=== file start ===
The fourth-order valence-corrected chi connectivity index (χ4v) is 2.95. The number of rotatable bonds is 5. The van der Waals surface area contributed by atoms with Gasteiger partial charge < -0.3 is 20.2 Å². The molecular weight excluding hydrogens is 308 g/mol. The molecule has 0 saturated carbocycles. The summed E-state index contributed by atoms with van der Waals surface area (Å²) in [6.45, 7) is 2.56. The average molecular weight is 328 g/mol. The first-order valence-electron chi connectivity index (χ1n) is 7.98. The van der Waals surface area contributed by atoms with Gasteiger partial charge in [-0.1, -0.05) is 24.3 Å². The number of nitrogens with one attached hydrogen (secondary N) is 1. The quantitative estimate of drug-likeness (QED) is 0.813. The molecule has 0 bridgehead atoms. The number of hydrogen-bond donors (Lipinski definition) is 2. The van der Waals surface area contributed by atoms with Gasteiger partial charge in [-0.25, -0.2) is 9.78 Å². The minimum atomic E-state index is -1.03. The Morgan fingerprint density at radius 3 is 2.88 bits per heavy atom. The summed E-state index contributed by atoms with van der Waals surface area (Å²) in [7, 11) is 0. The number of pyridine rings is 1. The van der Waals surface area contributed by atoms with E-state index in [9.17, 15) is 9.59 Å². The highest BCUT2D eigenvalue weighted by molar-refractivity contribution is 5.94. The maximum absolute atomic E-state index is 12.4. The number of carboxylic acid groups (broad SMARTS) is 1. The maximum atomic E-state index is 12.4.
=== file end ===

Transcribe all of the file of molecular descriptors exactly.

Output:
The fourth-order valence-corrected chi connectivity index (χ4v) is 2.95. The number of rotatable bonds is 5. The van der Waals surface area contributed by atoms with Gasteiger partial charge < -0.3 is 20.2 Å². The molecular weight excluding hydrogens is 308 g/mol. The molecule has 0 saturated carbocycles. The summed E-state index contributed by atoms with van der Waals surface area (Å²) in [6.45, 7) is 2.56. The average molecular weight is 328 g/mol. The first-order valence-electron chi connectivity index (χ1n) is 7.98. The van der Waals surface area contributed by atoms with Gasteiger partial charge in [-0.1, -0.05) is 24.3 Å². The number of nitrogens with one attached hydrogen (secondary N) is 1. The quantitative estimate of drug-likeness (QED) is 0.813. The molecule has 0 bridgehead atoms. The number of hydrogen-bond donors (Lipinski definition) is 2. The van der Waals surface area contributed by atoms with Gasteiger partial charge in [-0.25, -0.2) is 9.78 Å². The minimum atomic E-state index is -1.03. The Morgan fingerprint density at radius 3 is 2.88 bits per heavy atom. The summed E-state index contributed by atoms with van der Waals surface area (Å²) in [7, 11) is 0. The number of pyridine rings is 1. The van der Waals surface area contributed by atoms with E-state index in [9.17, 15) is 9.59 Å². The highest BCUT2D eigenvalue weighted by molar-refractivity contribution is 5.94. The maximum absolute atomic E-state index is 12.4. The number of carboxylic acid groups (broad SMARTS) is 1. The maximum atomic E-state index is 12.4.